Opportunity to Speak for
Joys & Concerns
Reading our Principles(front of hymnal)
HOPE—a “4-letter-word” (presented by BHUU member Ken Hood)
Parts 1 and 2
Song # 344 A Promise through
the Ages Rings
Opportunity for Sharing Gifts
Music: Beautiful Dreamer, written by Stephen
Extinguishing the Chalice
Closing Words # 691 (all
Help us to be the always hopeful gardeners of the spirit who know that without darkness nothing comes to birth as without light nothing flowers.
May Sarton (Unitarian poet)
Circle of Peace and Friendship (words written on the back wall say “Go well into life now, and when you need us, always remember that here you will find the hands of friends”)
Sources and Related Media
Danielle Muscato: “Humanism and social justice activism are inseparable. I do activism because I care about human welfare and meaning and health and happiness. I believe that humans are responsible for our own lives and welfare and that positive change comes about through human action. That’s the definition of humanism. Doing social justice activism is a foundational, integral aspect of being a humanist.”
HG Wells (quoting from near the end of The Time Machine): “The darkness grew apace; a cold wind began to blow in freshening gusts from the east, and the showering white flakes in the air increased in number. From the edge of the sea came a ripple and whisper. Beyond these lifeless sounds the world was silent. Silent? It would be hard to convey the stillness of it. All the sounds of man, the bleating of sheep, the cries of birds, the hum of insects, the stir that makes the background of our lives—all that was over.”
Ryan Bell reflecting on his interview with Prof. John Gray, a noted critic of Humanism (transcript typed by Ken Hood): “I don’t think we need to decide between the optimist and the pessimist. The real challenge of post-theism is to be a realist. Sometimes reality gives us reason to hope and sometimes it does not.” Relevant audio begins at 50:53 in the video.
Sincere Kirabo: “I don’t think it’s possible to fully realize my ambitions for social transformation. At least not in the US. I don’t consider acknowledging this as being pessimistic. I’m a realist. I may think or dream big, but I’m grounded enough to accept that the legacies of oppression that shape our world, and the conditions that perpetuate these legacies, are extraordinarily difficult to dismantle. Regardless, the fight is necessary. All of the battles waged and little victories won along the way towards those seemingly unattainable end goals help inch marginalized communities that much closer to a freer tomorrow. This in and of itself makes the fight worthwhile.”
Recommended listening: “Broken and Really Broken,” by David Breeden, Humanist minister at First Unitarian Society of Minneapolis.
Always a favorite Blue Hills Unitarian-Universalist happening is “Soapbox Sunday!” As topics, concerns and frustrations bubble & brew in your consciousness, make a note to bring them to our attention this coming Sunday, April 21st at the 9:15 forum.
Former Board Chair
Ken Hood will conduct the Service at 10:30. Noting that “HOPE is a
Four–letter Word”, Ken will share with us stories from his time student
teaching and working with secondary school students. Together we will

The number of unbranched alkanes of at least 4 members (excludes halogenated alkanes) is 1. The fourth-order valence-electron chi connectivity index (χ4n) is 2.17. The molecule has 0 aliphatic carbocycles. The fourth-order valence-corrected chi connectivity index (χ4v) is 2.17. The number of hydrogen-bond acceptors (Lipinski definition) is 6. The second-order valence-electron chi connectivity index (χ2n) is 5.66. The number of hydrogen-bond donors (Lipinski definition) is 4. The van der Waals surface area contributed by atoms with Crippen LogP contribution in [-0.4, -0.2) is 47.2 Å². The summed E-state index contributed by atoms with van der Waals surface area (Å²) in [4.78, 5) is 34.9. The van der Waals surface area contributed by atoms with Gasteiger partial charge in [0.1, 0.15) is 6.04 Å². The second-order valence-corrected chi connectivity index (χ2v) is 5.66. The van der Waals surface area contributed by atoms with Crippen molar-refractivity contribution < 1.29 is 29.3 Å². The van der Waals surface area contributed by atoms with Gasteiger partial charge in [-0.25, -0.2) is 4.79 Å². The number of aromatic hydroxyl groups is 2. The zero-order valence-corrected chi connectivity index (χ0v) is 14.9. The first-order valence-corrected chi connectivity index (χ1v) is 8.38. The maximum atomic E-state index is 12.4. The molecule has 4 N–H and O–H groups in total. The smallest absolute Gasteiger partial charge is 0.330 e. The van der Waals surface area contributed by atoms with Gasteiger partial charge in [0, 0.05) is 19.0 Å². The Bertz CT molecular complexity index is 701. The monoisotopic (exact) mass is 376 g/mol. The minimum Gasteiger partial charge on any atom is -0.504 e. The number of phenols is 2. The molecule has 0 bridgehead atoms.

reflect on the role of Hope–a sometimes helpful, sometimes dangerous
quality–within a non-theistic framework.
Nourishment for body
and soul always follows the service with fellowship and light
refreshments; it being third Sunday of the month, the congregation will
enjoy pot luck together. All are invited.
Our Forum tomorrow morning, April 14th brings our fellowship Treasurer Pat Shifferd to the foreground to review and explore the proposed budget for 2019-2020. Input from the membership is sought as we plan the coming year’s projects and events; we begin at 9:15 a.m.
Musical friends “February Sky” from da U.P. hey, Michigan, will enliven the 10:30 Service with their musical presentation “Acts of Creation -the Sacred Place of Art in Our Lives.” Phil Cooper and Susan Urban make up the folk duo, playing a number of acoustic instruments including guitar, cittern, mountain dulcimer, banjo and percussion. Always a favorite morning, their music ranges from traditional, modern and Gaelic folk to Susan’s original work.
Nourishment for body & soul always follows the service with fellowship and light refreshments, after which our BHUU Board will meet. All are invited to attend. Added delight: we actually believe it will stop snowing by then ~ as they say: Keep the Faith!
Members actively engaged with “Immigrant Advocacy” groups in Barron County, most especially as they involve the Somali families in Barron, will offer an informational Forum at the Blue Hills Unitarian-Universalist church, 9:15 a.m. April 7th. Some of the challenges confronted within the community and ways we might be of assistance will be considered.
The Service at 10:30 a.m. will feature guest speaker Dr. Jane Shoup, Professor Emerita of Biological Sciences at Purdue University, Indiana. Noting that “our most unique trait as a species, our clever brain, has gotten us into a lot of trouble,” Dr. Shoup attempts to lift our spirits in sharing thoughts on how our species might cope with the world we now live in, as we “Hitchhike Towards Sapience”–the quality of being wise.
Nourishment for body and soul always follows the service
with fellowship and light refreshments; all are invited to participate.